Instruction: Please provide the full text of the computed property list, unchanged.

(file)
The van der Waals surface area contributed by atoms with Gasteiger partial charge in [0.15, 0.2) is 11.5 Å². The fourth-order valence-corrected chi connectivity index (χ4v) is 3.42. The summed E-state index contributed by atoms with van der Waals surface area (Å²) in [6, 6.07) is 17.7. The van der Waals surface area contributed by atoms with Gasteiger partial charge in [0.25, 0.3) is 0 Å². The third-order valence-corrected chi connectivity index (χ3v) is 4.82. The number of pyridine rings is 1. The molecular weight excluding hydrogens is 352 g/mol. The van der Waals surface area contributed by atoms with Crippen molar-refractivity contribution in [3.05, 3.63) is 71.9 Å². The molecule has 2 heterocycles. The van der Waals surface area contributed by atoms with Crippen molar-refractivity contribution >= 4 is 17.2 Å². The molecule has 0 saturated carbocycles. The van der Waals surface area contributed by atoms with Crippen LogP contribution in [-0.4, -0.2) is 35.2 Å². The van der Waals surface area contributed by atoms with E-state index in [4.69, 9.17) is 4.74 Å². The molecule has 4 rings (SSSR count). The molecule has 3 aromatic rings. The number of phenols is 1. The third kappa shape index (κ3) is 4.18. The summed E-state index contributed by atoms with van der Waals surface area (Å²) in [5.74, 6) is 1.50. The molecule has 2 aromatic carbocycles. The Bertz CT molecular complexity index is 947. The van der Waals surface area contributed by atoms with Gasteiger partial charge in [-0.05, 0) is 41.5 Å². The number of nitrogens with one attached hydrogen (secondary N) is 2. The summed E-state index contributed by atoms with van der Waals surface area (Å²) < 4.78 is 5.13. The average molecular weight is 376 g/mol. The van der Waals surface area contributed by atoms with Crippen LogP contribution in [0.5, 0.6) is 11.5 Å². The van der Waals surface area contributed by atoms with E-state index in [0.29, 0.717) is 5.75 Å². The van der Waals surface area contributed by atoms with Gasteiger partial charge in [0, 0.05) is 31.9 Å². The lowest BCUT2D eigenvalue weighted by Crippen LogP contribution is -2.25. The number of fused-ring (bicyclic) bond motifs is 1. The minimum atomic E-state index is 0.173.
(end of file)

The van der Waals surface area contributed by atoms with Gasteiger partial charge in [0.15, 0.2) is 11.5 Å². The fourth-order valence-corrected chi connectivity index (χ4v) is 3.42. The summed E-state index contributed by atoms with van der Waals surface area (Å²) in [6, 6.07) is 17.7. The van der Waals surface area contributed by atoms with Gasteiger partial charge in [0.25, 0.3) is 0 Å². The third-order valence-corrected chi connectivity index (χ3v) is 4.82. The number of pyridine rings is 1. The molecular weight excluding hydrogens is 352 g/mol. The van der Waals surface area contributed by atoms with Crippen molar-refractivity contribution in [3.05, 3.63) is 71.9 Å². The molecule has 2 heterocycles. The van der Waals surface area contributed by atoms with Crippen molar-refractivity contribution >= 4 is 17.2 Å². The molecule has 0 saturated carbocycles. The van der Waals surface area contributed by atoms with Crippen LogP contribution in [-0.4, -0.2) is 35.2 Å². The van der Waals surface area contributed by atoms with E-state index in [4.69, 9.17) is 4.74 Å². The molecule has 4 rings (SSSR count). The molecule has 3 aromatic rings. The number of phenols is 1. The third kappa shape index (κ3) is 4.18. The summed E-state index contributed by atoms with van der Waals surface area (Å²) in [5.74, 6) is 1.50. The molecule has 2 aromatic carbocycles. The Bertz CT molecular complexity index is 947. The van der Waals surface area contributed by atoms with Gasteiger partial charge in [-0.05, 0) is 41.5 Å². The number of nitrogens with one attached hydrogen (secondary N) is 2. The summed E-state index contributed by atoms with van der Waals surface area (Å²) < 4.78 is 5.13. The average molecular weight is 376 g/mol. The van der Waals surface area contributed by atoms with Crippen LogP contribution in [0.5, 0.6) is 11.5 Å². The van der Waals surface area contributed by atoms with E-state index in [0.29, 0.717) is 5.75 Å². The van der Waals surface area contributed by atoms with Gasteiger partial charge in [0, 0.05) is 31.9 Å². The lowest BCUT2D eigenvalue weighted by Crippen LogP contribution is -2.25. The number of fused-ring (bicyclic) bond motifs is 1. The minimum atomic E-state index is 0.173.